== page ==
Fayetteville State Receives Grant to Support Students with Learning Differences
Fayetteville State University
FAYETTEVILLE, N.C. (February 12, 2015) – Students who learn differently will have access to an array of academic supports through a new program at Fayetteville State University (FSU) called Bronco STAR (Supporting Transition, Access and Retention). The program has been made possible through a three-year $1 million grant from the N.C. GlaxoSmithKline Foundation.
Bronco STAR will build on programs that already have earned Fayetteville State recognition as an Exemplar Institute for Access and Success by the Washington-DC-based Institute for Higher Education Policy. Through the Bronco STAR initiative, Fayetteville State will join the College STAR program which already has been implemented at East Carolina University, the University of North Carolina Greensboro, and Appalachian State University. All College STAR programs are focused on providing support for students who, in the past, have slipped through the cracks of the education system even though they are capable of college success.
The Bronco STAR Initiative
Each participating UNC campus has designed a model that weaves together direct student-support targeted to specific populations as well as instructional support for faculty members interested in teaching methods that can facilitate student achievement. While each campus model is unique, common elements of the programs thread throughout all participating campuses to maximize opportunities for collaboration and shared learning. The overall program is funded by the Oak Foundation of Geneva, Switzerland.
“Fayetteville State will expand the College STAR network to include an historically Black institution, one of four in the UNC system,” said Marilyn Foote-Hudson, Executive Director of the N.C. GlaxoSmithKline Foundation. “Fayetteville State serves military-affiliated students, and perhaps most importantly, has a focus on identifying learning differences in a broad population that is diverse in terms of age, ethnicity and previous experience with college, many of who may not be officially or legally labeled for a learning disability.”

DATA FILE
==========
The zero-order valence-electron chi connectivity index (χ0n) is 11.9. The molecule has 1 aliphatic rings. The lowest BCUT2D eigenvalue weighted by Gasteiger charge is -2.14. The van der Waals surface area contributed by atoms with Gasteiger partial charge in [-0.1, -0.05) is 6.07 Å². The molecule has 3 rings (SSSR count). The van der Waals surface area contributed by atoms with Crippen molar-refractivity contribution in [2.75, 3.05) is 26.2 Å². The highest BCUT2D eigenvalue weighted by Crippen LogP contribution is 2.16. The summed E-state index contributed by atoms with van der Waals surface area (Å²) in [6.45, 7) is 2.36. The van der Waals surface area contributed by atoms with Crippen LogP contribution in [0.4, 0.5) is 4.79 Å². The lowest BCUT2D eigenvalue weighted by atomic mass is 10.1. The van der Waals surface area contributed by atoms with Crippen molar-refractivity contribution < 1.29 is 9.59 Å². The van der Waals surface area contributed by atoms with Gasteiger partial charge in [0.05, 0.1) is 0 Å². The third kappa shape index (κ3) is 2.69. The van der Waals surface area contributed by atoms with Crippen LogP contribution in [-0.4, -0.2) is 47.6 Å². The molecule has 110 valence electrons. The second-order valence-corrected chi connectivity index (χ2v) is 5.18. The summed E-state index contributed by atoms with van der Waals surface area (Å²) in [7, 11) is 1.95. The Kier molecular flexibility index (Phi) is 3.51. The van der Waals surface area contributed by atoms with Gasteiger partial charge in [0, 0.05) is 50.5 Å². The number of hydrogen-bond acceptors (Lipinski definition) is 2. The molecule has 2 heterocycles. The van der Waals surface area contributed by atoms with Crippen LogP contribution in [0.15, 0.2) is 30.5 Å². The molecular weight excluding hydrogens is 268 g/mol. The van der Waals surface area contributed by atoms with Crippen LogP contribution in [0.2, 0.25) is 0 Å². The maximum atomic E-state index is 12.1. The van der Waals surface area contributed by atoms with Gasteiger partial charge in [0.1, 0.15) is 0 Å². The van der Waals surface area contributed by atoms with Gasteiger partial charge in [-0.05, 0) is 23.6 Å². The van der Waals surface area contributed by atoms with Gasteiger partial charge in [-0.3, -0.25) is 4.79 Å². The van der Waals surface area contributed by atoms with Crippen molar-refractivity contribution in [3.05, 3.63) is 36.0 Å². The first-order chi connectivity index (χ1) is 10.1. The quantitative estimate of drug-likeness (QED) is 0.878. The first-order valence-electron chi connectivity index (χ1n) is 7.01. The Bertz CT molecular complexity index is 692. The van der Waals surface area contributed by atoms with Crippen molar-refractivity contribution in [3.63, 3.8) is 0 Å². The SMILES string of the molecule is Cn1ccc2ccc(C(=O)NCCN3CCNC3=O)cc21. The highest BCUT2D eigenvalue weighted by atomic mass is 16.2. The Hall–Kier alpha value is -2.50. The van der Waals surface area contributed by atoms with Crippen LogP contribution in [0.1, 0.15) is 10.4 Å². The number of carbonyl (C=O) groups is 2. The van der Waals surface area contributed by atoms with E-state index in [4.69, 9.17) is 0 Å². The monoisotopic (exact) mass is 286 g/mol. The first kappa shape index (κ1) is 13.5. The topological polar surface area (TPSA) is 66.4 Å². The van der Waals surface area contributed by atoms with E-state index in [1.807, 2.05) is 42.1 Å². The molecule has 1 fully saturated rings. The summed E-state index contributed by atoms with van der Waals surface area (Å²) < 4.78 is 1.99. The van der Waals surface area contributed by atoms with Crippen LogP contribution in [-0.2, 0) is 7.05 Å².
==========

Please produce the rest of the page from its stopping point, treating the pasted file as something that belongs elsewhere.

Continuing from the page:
Dr. James A. Anderson, Chancellor at Fayetteville State, said the funding will assist the university in addressing one of its key priorities—retention and graduation. “With Bronco STAR we are pleased to expand FSU’s institutional capacity and leadership to students who learn differently and whose talent, skills, and unique perspectives are critically needed in our state and our world,” he said.
Dr. D. Jason DeSousa,
Assistant Vice Chancellor
Dr. D. Jason DeSousa, Assistant Vice Chancellor for Student Retention at Fayetteville State, will serve as Project Director for Bronco STAR. Applications for the program will be open to all students. Potential participants will be identified from two primary populations: traditional college students who are in their late teens and recent high school graduates and transfer students who often are older, more experienced and have significant life experience.
“Transfer students may bring a broad range of adaptive skills to college that have worked more or less well in their lives so far,” DeSousa said, “but these skills may break down in the college environment because of differences in the way they learn.” Student support available through Bronco STAR is expected to include dedicated study space, tutoring services, success coaches, psychosocial services, high impact practices, and personalized academic success plans. Assistive technology is another essential feature of Bronco STAR.
The faculty component of Bronco STAR will be designed to infuse the principles of Universal Design for Learning (UDL) throughout a variety of educational environments. Fayetteville State will be providing a range of professional development opportunities for faculty and staff and supporting learning communities focused on the implementation and evaluation of instructional approaches that align with UDL.
Founded in 1867, FSU is the second-oldest public institution in North Carolina. It offers nearly 60 degrees in the arts, sciences, business, and education at the undergraduate, graduate, and doctoral levels. It serves a student body of nearly 6,000 students and has a faculty and staff of approximately 800.<
The North Carolina GlaxoSmithKline Foundation is an independent self-funding 501(c)3 nonprofit organization supporting activities that help meet the educational and health needs of today's society and future generations. Since its creation in 1986, the Foundation has granted over $61 million to support North Carolina projects and programs that emphasize the understanding and application of health, science and education at all academic and professional levels. Visit the North Carolina GlaxoSmithKline Foundation at NCGSKFoundation.org and follow it @ncgskfound.
For more information, call (910) 672-1474